Vernacular architecture of Assam

by Nabajit Deka | 2018 | 96,996 words

This study deals with the architecture of Assam (Northeastern India, Easter Himalayas), with special reference to Brahmaputra Valley. The Vernacular Architecture of Assam enjoys a variety of richness in tradition, made possible by the numerous communities and traditional cultures....

Namghar and Kirtan- ghar

Namghar, sometimes called Gosaighar, is ordinarily the community prayer hall that exists invariably in the Assamese Hindu villages, especially of Neo-Vaishnava pantheon. This structure is called Kirtan- ghar / Namghar when constructed in a Vaishnava monastery. The construction of Namghar is a community enterprise and this institution of co-operation is known as haj. Thus, through the process of haj, this community structure is constructed in a convenient location of the village.

The Namghar is usually a simple architecture as it appears in the majority of villages. In the simplest form, it is a one or two-chambered earth-fast, gable front structure, constructed in east-west direction with a front open porch. The eastern room of the structure appears as the womb chamber while the other half is used as the assembly area. The main door is kept in the middle of the western wall. The womb chamber houses the sacred book Kirtana or Namghosa in the Simhasana or Guruasana, or in a thaga (wooden stand). The first room is used as an assembly hall where people congregate to offer prayer through community singing. It may be constructed in the manner of a Kirtan-ghar also, which is more elaborate and complex.

The architecture of the Kirtan- ghar, as it appears in the Neo-Vaishnava monasteries, is very elaborate and based on deep symbolism. It usually appears as an assembly of more than one structure, usually three or four houses, such as batchora / karapat, bulani-chora, cho- ghar and Manikoot. Thus, preceded by an entrance gate (batchora), the bulani-chora leads to the main hip roofed assembly house (Nam- ghar) through a western open porch. To the eastern end and perpendicular to the Nam- ghar, the womb chamber (Manikoot or Bhaj- ghar) is constructed, whose length is roughly equal to breadth of the previous. The aisled structure of Kirtan- ghar is used to arrange congregational prayer.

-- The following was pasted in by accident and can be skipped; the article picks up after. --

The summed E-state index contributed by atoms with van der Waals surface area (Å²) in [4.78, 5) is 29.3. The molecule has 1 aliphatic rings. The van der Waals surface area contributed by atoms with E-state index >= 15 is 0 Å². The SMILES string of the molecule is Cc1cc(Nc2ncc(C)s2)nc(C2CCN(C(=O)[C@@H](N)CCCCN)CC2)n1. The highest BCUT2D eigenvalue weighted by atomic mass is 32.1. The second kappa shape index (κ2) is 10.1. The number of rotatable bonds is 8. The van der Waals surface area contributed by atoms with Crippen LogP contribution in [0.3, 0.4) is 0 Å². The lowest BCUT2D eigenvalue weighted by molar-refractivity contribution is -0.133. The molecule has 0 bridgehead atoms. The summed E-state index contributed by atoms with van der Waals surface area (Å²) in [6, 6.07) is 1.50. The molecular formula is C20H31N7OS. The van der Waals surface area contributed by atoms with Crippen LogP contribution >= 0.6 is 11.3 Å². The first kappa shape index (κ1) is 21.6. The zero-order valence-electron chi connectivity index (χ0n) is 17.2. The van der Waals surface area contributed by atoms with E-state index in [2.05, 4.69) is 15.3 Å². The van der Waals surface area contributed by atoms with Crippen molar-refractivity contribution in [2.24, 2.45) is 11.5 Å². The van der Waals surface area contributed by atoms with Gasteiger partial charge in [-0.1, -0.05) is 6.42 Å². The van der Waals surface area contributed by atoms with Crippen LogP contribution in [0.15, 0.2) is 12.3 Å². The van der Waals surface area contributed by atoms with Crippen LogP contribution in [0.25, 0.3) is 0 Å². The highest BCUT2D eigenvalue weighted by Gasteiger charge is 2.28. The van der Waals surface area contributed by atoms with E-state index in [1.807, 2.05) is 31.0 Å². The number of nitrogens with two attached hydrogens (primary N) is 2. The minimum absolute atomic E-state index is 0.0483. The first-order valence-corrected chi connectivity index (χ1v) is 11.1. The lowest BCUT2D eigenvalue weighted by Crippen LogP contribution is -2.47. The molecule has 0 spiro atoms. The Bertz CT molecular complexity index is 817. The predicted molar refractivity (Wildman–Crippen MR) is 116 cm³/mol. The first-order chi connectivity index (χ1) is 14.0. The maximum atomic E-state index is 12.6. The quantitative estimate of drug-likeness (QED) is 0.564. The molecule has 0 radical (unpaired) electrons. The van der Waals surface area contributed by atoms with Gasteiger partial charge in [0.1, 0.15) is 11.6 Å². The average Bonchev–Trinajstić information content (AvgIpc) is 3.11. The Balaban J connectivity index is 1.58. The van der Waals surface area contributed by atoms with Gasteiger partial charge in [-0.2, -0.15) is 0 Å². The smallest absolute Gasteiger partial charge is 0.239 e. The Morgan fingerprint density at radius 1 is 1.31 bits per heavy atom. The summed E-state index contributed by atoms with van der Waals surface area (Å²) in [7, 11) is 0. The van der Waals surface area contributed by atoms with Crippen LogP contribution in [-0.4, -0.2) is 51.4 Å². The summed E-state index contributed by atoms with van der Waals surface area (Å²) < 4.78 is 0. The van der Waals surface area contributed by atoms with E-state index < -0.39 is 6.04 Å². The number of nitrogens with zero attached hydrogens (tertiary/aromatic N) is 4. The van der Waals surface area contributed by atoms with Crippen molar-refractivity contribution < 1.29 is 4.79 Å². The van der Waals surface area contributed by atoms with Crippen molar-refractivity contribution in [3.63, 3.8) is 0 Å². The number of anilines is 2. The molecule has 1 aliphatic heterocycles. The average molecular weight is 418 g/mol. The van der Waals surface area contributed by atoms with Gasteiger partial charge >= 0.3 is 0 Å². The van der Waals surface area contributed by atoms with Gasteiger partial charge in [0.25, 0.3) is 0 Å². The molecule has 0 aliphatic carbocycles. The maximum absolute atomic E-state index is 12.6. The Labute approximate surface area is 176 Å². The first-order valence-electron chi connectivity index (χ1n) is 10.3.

The Kirtan- ghar is a very complex, lavishly ornamented, and symbolic architecture. The Namghar architecture is considered as the symbol of the footprint of Lord Vishnu and therefore the form of the hip area (toop) is apsidal, resembling the heel while the continuous hip roof resembles to elephant back that typify sin through the symbol of elephant. The continuous roof, covering the verandas, is again a symbol of female. The architecture possesses nine rooms or symbolically divided areas, symbolizing nine Bhakti-rasas. Thus, apart from the Manikoot and front toop, the assembly hall is divided into seven areas with 14 posts, symbolizing 14 Parishadas. The structure possesses verandas on three sides that symbolizes extension of Namdharma into the society while the 12 (or 12 in each) posts of the veranda is the symbol of 12 Baishnavas. The floor area of the Namghar has varied names and destined functions where prayer sessions are carried out in prescribed manner (Kalita:2015).

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